UK improves cancer controlBMJ 2003; 326 doi: https://doi.org/10.1136/bmj.326.7380.72 (Published 11 January 2003) Cite this as: BMJ 2003;326:72
- Susan Mayor
The United Kingdom has traditionally lagged behind many other countries in Europe and the United States in cancer control. But if it were given a school report on its efforts in treating and preventing cancers, the phrase “making good progress” would sum up the improvements achieved over the past two decades.
The EUROCARE-2 study, published in 1999, showed that survival rates for 18 of the 25 cancers studied were poorer in Britain than in most other European countries (IARC Scientific Publications 1999;151:1-572). This, and other concerns about cancer survival, led to the NHS Cancer Plan in 2000, which acknowledged that cancer patients in England often had poorer survival prospects than those in other European countries. It suggested that for some cancers, such as breast and bowel, this might be due to patients having more advanced disease by the time they were treated (www.doh.gov.uk/cancer/cancerplan.htm).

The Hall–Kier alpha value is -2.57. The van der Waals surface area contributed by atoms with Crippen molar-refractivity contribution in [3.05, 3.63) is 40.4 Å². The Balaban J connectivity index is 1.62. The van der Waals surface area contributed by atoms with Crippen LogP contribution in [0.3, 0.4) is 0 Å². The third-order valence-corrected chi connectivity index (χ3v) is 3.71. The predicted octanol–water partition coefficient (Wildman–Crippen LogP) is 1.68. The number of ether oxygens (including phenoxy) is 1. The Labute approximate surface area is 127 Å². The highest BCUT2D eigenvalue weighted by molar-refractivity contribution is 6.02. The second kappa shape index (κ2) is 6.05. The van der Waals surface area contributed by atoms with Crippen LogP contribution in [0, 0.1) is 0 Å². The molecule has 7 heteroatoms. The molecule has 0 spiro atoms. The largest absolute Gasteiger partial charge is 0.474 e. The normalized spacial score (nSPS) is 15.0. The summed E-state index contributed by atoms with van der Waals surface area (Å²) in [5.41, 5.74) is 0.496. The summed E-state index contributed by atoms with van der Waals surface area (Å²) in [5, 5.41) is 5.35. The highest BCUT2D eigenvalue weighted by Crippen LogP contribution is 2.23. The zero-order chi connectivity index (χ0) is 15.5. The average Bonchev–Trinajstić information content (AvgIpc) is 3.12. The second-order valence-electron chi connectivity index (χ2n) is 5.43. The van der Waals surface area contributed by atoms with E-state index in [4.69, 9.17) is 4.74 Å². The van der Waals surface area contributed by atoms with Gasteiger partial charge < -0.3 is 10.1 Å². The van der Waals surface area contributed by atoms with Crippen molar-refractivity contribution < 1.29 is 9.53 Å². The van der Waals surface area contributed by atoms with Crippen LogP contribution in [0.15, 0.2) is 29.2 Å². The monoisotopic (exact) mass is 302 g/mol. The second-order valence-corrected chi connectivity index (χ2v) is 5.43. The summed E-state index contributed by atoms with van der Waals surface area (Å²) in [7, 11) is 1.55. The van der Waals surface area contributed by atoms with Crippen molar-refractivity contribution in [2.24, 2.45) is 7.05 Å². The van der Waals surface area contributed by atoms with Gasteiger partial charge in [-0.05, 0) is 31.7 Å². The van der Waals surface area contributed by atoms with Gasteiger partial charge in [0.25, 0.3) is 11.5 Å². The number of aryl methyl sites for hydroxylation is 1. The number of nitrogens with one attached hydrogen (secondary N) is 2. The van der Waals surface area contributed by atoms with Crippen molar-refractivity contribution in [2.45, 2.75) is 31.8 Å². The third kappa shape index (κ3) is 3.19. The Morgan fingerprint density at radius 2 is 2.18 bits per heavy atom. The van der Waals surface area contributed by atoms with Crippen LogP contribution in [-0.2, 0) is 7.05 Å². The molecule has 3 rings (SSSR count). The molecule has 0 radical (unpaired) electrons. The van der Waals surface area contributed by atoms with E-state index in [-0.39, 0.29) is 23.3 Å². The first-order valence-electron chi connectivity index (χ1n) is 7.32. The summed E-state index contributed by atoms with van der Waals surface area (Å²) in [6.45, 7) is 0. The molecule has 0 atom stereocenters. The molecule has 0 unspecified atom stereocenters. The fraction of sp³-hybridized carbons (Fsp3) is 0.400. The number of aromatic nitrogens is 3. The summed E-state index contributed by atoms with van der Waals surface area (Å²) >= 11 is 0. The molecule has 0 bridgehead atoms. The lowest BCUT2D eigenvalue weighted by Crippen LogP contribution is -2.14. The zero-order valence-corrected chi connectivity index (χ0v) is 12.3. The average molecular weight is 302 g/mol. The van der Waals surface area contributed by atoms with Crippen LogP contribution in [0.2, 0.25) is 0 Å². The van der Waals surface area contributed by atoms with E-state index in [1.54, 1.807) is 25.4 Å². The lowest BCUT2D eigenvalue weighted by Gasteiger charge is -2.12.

Reductions in cancer deaths can be achieved in two main ways—reducing incidence and improving survival. The United Kingdom has done particularly well in reducing cancer incidence, mainly due to public health measures. UK mortality statistics for 2000 showed that the age standardised mortality from lung cancer in men had fallen from about 857 deaths per million population in 1991 to 608 deaths per million in 2000, continuing a downward trend since the 1970s. This has been due to …